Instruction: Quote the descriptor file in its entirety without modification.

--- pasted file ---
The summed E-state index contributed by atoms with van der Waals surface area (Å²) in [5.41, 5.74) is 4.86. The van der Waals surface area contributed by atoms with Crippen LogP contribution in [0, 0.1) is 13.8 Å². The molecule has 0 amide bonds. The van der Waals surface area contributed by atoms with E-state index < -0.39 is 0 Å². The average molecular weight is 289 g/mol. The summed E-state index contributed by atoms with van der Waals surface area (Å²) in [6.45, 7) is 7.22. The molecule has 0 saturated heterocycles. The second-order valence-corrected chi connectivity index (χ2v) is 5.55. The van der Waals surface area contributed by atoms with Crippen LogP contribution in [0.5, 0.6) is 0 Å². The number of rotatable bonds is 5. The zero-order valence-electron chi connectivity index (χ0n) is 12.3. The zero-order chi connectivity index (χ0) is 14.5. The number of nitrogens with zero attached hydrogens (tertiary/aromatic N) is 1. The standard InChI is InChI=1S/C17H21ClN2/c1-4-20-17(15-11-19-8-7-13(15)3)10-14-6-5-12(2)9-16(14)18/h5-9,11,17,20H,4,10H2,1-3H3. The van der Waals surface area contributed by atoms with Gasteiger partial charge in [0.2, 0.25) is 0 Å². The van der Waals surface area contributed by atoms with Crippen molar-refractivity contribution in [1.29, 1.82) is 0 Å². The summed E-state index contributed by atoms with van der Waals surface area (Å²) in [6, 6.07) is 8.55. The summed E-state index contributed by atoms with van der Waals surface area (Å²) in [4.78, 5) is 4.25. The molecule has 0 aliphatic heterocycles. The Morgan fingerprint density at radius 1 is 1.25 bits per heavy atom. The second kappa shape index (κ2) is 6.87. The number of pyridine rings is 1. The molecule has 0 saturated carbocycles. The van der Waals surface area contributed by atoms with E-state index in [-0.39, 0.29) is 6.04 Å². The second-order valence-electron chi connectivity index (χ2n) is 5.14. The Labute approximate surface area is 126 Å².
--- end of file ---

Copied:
The summed E-state index contributed by atoms with van der Waals surface area (Å²) in [5.41, 5.74) is 4.86. The van der Waals surface area contributed by atoms with Crippen LogP contribution in [0, 0.1) is 13.8 Å². The molecule has 0 amide bonds. The van der Waals surface area contributed by atoms with E-state index < -0.39 is 0 Å². The average molecular weight is 289 g/mol. The summed E-state index contributed by atoms with van der Waals surface area (Å²) in [6.45, 7) is 7.22. The molecule has 0 saturated heterocycles. The second-order valence-corrected chi connectivity index (χ2v) is 5.55. The van der Waals surface area contributed by atoms with Crippen LogP contribution in [0.5, 0.6) is 0 Å². The number of rotatable bonds is 5. The zero-order valence-electron chi connectivity index (χ0n) is 12.3. The zero-order chi connectivity index (χ0) is 14.5. The number of nitrogens with zero attached hydrogens (tertiary/aromatic N) is 1. The standard InChI is InChI=1S/C17H21ClN2/c1-4-20-17(15-11-19-8-7-13(15)3)10-14-6-5-12(2)9-16(14)18/h5-9,11,17,20H,4,10H2,1-3H3. The van der Waals surface area contributed by atoms with Gasteiger partial charge in [0.2, 0.25) is 0 Å². The van der Waals surface area contributed by atoms with Crippen molar-refractivity contribution in [1.29, 1.82) is 0 Å². The summed E-state index contributed by atoms with van der Waals surface area (Å²) in [6, 6.07) is 8.55. The summed E-state index contributed by atoms with van der Waals surface area (Å²) in [4.78, 5) is 4.25. The molecule has 0 aliphatic heterocycles. The Morgan fingerprint density at radius 1 is 1.25 bits per heavy atom. The second kappa shape index (κ2) is 6.87. The number of pyridine rings is 1. The molecule has 0 saturated carbocycles. The van der Waals surface area contributed by atoms with E-state index in [-0.39, 0.29) is 6.04 Å². The second-order valence-electron chi connectivity index (χ2n) is 5.14. The Labute approximate surface area is 126 Å².